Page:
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EDITIONS
 Monday, 20 January, 2003, 09:46 GMT
Mosque in the spotlight
Finsbury Park mosque
The mosque is one of London's largest
Finsbury Park mosque has come under the spotlight several times for alleged links to Muslim terror suspects. BBC Home Affairs reporter Danny Shaw profiles the controversial place of worship in London.

The North London Central mosque, based in Finsbury Park, is inextricably linked with its controversial cleric, or imam, Sheikh Abu Hamza al-Masri.

He now faces expulsion as cleric of the North London Central mosque by the Charity Commission for making "inflammatory and highly political" speeches at prayers.

The mosque was raided by police on 20 January and seven people were arrested as part of an ongoing anti-terrorist investigation linked to the discovery of highly toxic ricin at a north London address two weeks earlier.

It is situated a corner-kick away from Highbury - the home of Arsenal Football Club - serves a diverse community of Pakistanis, Bangladeshis, Algerians and Egyptians.

Click here for more details about the mosque

It is one of London's largest mosques, with room for up to 2,000 men and 100 women. Some simply come to worship, others take part in classes in Muslim culture, Arabic and the Koran.

Shoe-bomber Richard Reid, who tried to blow up a flight from Paris to Miami in December 2001, and Zacharias Moussaoui, the so-called 20th hijacker on 11 September, both visited the mosque for a time.

Controversial figure

There is nothing unusual in attending the mosque - it is open to casual visitors and most Muslims who have lived in the area for some time will probably have been there at some point.

Overall responsibility for the running of the mosque lies with a committee of leading community figures. But as one of the imams, Sheikh Abu Hamza plays a leading role.

Sheikh Abu Hamza
Just one of the imams: Sheikh Abu Hamza
The sheikh, an Egyptian by birth who has lived in the UK for 20 years, has a long history of support for radical Islamic causes and is outspoken in his belief in the implementation of Sharia law.

He is particularly distinctive because of his hook and his single eye, believed to be the results of his fighting with the mujahideen in Afghanistan against the Soviet Union.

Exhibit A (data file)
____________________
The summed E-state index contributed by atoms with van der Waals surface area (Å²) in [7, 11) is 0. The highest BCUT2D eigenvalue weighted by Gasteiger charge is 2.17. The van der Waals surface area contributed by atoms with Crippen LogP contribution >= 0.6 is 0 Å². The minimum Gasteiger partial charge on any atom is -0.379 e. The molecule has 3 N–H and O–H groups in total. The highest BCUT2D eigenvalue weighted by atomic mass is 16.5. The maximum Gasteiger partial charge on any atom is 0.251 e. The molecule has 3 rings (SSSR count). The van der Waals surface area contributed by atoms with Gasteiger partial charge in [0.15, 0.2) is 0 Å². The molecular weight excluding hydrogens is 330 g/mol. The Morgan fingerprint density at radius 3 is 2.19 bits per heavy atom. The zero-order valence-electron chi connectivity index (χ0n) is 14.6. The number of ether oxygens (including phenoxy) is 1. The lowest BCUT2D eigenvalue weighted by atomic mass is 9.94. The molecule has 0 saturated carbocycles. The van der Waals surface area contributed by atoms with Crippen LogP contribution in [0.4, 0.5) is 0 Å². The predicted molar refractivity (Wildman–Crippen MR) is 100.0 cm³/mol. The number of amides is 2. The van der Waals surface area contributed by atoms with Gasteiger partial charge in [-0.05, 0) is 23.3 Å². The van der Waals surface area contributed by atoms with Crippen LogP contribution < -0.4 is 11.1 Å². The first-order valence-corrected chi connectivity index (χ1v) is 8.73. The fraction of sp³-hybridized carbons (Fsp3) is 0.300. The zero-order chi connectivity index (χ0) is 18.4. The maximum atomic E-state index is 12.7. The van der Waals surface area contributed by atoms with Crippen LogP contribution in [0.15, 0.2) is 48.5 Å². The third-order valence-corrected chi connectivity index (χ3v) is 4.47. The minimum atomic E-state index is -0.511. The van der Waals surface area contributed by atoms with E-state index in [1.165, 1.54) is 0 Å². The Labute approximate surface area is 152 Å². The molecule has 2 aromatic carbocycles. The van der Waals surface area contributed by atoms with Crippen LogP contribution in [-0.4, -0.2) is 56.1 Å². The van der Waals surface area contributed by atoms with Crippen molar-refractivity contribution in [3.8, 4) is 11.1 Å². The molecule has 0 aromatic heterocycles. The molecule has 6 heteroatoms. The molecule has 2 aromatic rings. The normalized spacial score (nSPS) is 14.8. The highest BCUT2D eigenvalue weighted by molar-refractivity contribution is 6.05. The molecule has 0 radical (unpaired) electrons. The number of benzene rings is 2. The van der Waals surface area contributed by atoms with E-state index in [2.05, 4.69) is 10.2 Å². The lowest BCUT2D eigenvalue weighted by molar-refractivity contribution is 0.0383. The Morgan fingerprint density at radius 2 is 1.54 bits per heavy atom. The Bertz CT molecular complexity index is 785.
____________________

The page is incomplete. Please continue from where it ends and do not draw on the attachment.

In 1999, Sheikh Abu Hamza was questioned by Scotland Yard detectives on suspicion of terrorism offences. He was held for several days before being released without charge.

Further scrutiny

The Yemeni authorities had requested his arrest and extradition, claiming he was linked to plots to bomb targets there.

Sheikh Abu Hamza denied the accusations - and he has continued to preach at the mosque ever since.

But in April 2002 the Charity Commissioners suspended him from preaching at the mosque, which is run as a registered charity.

On Friday the commissioners went further and issued a Provisional Removal Order giving him until midnight on Monday to break his ties with the mosque.

The commissioners accused him of making inflammatory sermons and using the mosque for political means.

'Serving religion'

The sheikh reacted angrily and told the Reuters news agency: "I'll just carry on preaching until they stop me physically, by putting me in prison.

"As long as I'm free I'll continue preaching.

"I'm here to serve my religion, to do my duty and to serve the community which has chosen me to do the work."

After the 11 September attacks in the United States, the mosque came under further scrutiny as allegations surfaced that al-Qaeda supporters had attended meetings there.

They included Djamel Beghal, who is accused of plotting terrorist attacks in France, and Feroz Abbasi, one of the Britons detained by the Americans in Guantanamo Bay, Cuba.

He is said to have joined the mosque after turning to Islam.

None of it reflects on the vast majority of those who attend prayers there - law-abiding, peaceful Muslims; but it means their place of worship will remain under the spotlight for some time to come.


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